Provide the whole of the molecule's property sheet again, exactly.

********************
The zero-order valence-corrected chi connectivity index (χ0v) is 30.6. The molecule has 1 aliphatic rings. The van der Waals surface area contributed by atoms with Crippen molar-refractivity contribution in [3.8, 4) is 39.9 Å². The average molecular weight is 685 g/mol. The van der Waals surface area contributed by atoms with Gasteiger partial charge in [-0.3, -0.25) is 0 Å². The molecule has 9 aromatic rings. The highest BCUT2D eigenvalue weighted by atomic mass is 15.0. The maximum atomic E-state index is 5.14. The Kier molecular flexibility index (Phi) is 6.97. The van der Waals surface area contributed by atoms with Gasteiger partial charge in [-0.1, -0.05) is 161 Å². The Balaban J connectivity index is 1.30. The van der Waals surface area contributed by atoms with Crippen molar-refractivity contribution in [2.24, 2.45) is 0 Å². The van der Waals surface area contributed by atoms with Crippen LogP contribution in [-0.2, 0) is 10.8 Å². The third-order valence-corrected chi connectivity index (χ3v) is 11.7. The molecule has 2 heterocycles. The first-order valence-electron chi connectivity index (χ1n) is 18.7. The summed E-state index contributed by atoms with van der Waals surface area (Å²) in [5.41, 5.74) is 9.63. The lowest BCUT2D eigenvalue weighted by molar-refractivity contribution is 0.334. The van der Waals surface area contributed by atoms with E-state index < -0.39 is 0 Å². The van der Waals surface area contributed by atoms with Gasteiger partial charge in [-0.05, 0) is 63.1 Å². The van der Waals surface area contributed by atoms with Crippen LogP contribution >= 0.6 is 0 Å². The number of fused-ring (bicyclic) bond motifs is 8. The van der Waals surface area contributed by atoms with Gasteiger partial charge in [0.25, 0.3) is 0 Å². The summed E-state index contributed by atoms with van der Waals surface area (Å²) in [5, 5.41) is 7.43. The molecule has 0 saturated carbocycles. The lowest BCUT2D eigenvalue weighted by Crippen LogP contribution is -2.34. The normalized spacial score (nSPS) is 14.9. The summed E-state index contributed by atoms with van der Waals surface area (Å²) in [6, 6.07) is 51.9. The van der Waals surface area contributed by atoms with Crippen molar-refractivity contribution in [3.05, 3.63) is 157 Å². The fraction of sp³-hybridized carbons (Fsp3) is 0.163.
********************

The zero-order valence-corrected chi connectivity index (χ0v) is 30.6. The molecule has 1 aliphatic rings. The van der Waals surface area contributed by atoms with Crippen molar-refractivity contribution in [3.8, 4) is 39.9 Å². The average molecular weight is 685 g/mol. The van der Waals surface area contributed by atoms with Gasteiger partial charge in [-0.3, -0.25) is 0 Å². The molecule has 9 aromatic rings. The highest BCUT2D eigenvalue weighted by atomic mass is 15.0. The maximum atomic E-state index is 5.14. The Kier molecular flexibility index (Phi) is 6.97. The van der Waals surface area contributed by atoms with Gasteiger partial charge in [-0.1, -0.05) is 161 Å². The Balaban J connectivity index is 1.30. The van der Waals surface area contributed by atoms with Crippen molar-refractivity contribution in [2.24, 2.45) is 0 Å². The van der Waals surface area contributed by atoms with Crippen LogP contribution in [-0.2, 0) is 10.8 Å². The third-order valence-corrected chi connectivity index (χ3v) is 11.7. The molecule has 2 heterocycles. The first-order valence-electron chi connectivity index (χ1n) is 18.7. The summed E-state index contributed by atoms with van der Waals surface area (Å²) in [5.41, 5.74) is 9.63. The lowest BCUT2D eigenvalue weighted by molar-refractivity contribution is 0.334. The van der Waals surface area contributed by atoms with E-state index < -0.39 is 0 Å². The van der Waals surface area contributed by atoms with Gasteiger partial charge in [-0.05, 0) is 63.1 Å². The van der Waals surface area contributed by atoms with Crippen LogP contribution >= 0.6 is 0 Å². The number of fused-ring (bicyclic) bond motifs is 8. The van der Waals surface area contributed by atoms with Gasteiger partial charge in [0.25, 0.3) is 0 Å². The summed E-state index contributed by atoms with van der Waals surface area (Å²) in [5, 5.41) is 7.43. The molecule has 0 saturated carbocycles. The lowest BCUT2D eigenvalue weighted by Crippen LogP contribution is -2.34. The normalized spacial score (nSPS) is 14.9. The summed E-state index contributed by atoms with van der Waals surface area (Å²) in [6, 6.07) is 51.9. The van der Waals surface area contributed by atoms with Crippen molar-refractivity contribution in [3.05, 3.63) is 157 Å². The fraction of sp³-hybridized carbons (Fsp3) is 0.163.